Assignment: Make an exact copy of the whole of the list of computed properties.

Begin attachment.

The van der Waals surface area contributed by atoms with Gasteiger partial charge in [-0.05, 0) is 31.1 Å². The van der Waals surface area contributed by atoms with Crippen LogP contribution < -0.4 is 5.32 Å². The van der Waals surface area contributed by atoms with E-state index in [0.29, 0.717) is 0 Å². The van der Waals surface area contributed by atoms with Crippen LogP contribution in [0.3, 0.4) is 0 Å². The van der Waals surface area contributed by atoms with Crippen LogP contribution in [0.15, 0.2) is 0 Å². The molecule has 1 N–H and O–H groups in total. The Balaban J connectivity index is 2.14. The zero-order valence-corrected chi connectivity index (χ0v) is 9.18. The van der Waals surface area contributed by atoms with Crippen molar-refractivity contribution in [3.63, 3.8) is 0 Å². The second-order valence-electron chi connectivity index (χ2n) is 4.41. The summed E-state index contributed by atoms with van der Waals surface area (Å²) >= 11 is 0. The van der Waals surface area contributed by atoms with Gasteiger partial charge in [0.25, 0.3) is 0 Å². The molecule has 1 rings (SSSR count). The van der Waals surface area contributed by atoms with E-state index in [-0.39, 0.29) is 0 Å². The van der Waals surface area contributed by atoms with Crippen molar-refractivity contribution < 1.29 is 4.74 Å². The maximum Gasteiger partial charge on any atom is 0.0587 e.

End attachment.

The van der Waals surface area contributed by atoms with Gasteiger partial charge in [-0.05, 0) is 31.1 Å². The van der Waals surface area contributed by atoms with Crippen LogP contribution < -0.4 is 5.32 Å². The van der Waals surface area contributed by atoms with E-state index in [0.29, 0.717) is 0 Å². The van der Waals surface area contributed by atoms with Crippen LogP contribution in [0.3, 0.4) is 0 Å². The van der Waals surface area contributed by atoms with Crippen LogP contribution in [0.15, 0.2) is 0 Å². The molecule has 1 N–H and O–H groups in total. The Balaban J connectivity index is 2.14. The zero-order valence-corrected chi connectivity index (χ0v) is 9.18. The van der Waals surface area contributed by atoms with Crippen molar-refractivity contribution in [3.63, 3.8) is 0 Å². The second-order valence-electron chi connectivity index (χ2n) is 4.41. The summed E-state index contributed by atoms with van der Waals surface area (Å²) >= 11 is 0. The van der Waals surface area contributed by atoms with Gasteiger partial charge in [0.25, 0.3) is 0 Å². The molecule has 1 rings (SSSR count). The van der Waals surface area contributed by atoms with E-state index in [-0.39, 0.29) is 0 Å². The van der Waals surface area contributed by atoms with Crippen molar-refractivity contribution < 1.29 is 4.74 Å². The maximum Gasteiger partial charge on any atom is 0.0587 e.